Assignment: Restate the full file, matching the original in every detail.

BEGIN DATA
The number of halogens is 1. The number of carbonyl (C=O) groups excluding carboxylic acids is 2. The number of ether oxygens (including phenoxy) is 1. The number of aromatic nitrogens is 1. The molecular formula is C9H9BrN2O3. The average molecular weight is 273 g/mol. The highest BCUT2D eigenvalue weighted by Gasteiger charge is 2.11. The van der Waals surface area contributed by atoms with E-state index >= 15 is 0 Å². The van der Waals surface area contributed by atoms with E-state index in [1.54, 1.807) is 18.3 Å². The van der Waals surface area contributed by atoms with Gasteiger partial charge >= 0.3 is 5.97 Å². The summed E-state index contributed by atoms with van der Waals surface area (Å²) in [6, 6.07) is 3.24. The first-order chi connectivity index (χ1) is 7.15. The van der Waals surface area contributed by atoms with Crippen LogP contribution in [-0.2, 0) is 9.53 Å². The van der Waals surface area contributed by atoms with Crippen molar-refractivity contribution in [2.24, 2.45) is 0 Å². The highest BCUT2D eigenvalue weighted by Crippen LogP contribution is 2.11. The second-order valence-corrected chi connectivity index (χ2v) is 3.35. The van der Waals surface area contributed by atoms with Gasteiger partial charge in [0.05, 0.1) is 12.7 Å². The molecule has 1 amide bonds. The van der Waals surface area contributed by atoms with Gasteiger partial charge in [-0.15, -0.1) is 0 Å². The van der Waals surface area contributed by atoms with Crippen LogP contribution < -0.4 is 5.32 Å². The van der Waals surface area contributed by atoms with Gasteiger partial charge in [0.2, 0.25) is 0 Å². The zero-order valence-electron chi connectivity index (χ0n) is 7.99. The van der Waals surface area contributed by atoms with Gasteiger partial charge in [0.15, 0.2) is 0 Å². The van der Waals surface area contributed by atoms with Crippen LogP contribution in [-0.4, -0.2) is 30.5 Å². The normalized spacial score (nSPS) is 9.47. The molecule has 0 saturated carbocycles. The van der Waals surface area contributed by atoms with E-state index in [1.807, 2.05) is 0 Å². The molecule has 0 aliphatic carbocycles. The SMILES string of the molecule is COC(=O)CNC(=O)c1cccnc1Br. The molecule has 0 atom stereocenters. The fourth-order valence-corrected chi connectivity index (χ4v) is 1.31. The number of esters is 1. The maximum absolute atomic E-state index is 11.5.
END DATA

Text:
The number of halogens is 1. The number of carbonyl (C=O) groups excluding carboxylic acids is 2. The number of ether oxygens (including phenoxy) is 1. The number of aromatic nitrogens is 1. The molecular formula is C9H9BrN2O3. The average molecular weight is 273 g/mol. The highest BCUT2D eigenvalue weighted by Gasteiger charge is 2.11. The van der Waals surface area contributed by atoms with E-state index >= 15 is 0 Å². The van der Waals surface area contributed by atoms with E-state index in [1.54, 1.807) is 18.3 Å². The van der Waals surface area contributed by atoms with Gasteiger partial charge >= 0.3 is 5.97 Å². The summed E-state index contributed by atoms with van der Waals surface area (Å²) in [6, 6.07) is 3.24. The first-order chi connectivity index (χ1) is 7.15. The van der Waals surface area contributed by atoms with Crippen LogP contribution in [-0.2, 0) is 9.53 Å². The van der Waals surface area contributed by atoms with Crippen molar-refractivity contribution in [2.24, 2.45) is 0 Å². The highest BCUT2D eigenvalue weighted by Crippen LogP contribution is 2.11. The second-order valence-corrected chi connectivity index (χ2v) is 3.35. The van der Waals surface area contributed by atoms with Gasteiger partial charge in [0.05, 0.1) is 12.7 Å². The molecule has 1 amide bonds. The van der Waals surface area contributed by atoms with Gasteiger partial charge in [-0.15, -0.1) is 0 Å². The van der Waals surface area contributed by atoms with Crippen LogP contribution < -0.4 is 5.32 Å². The van der Waals surface area contributed by atoms with Gasteiger partial charge in [0.2, 0.25) is 0 Å². The zero-order valence-electron chi connectivity index (χ0n) is 7.99. The van der Waals surface area contributed by atoms with Gasteiger partial charge in [0.15, 0.2) is 0 Å². The van der Waals surface area contributed by atoms with Crippen LogP contribution in [-0.4, -0.2) is 30.5 Å². The normalized spacial score (nSPS) is 9.47. The molecule has 0 saturated carbocycles. The van der Waals surface area contributed by atoms with E-state index in [1.807, 2.05) is 0 Å². The molecule has 0 aliphatic carbocycles. The SMILES string of the molecule is COC(=O)CNC(=O)c1cccnc1Br. The molecule has 0 atom stereocenters. The fourth-order valence-corrected chi connectivity index (χ4v) is 1.31. The number of esters is 1. The maximum absolute atomic E-state index is 11.5.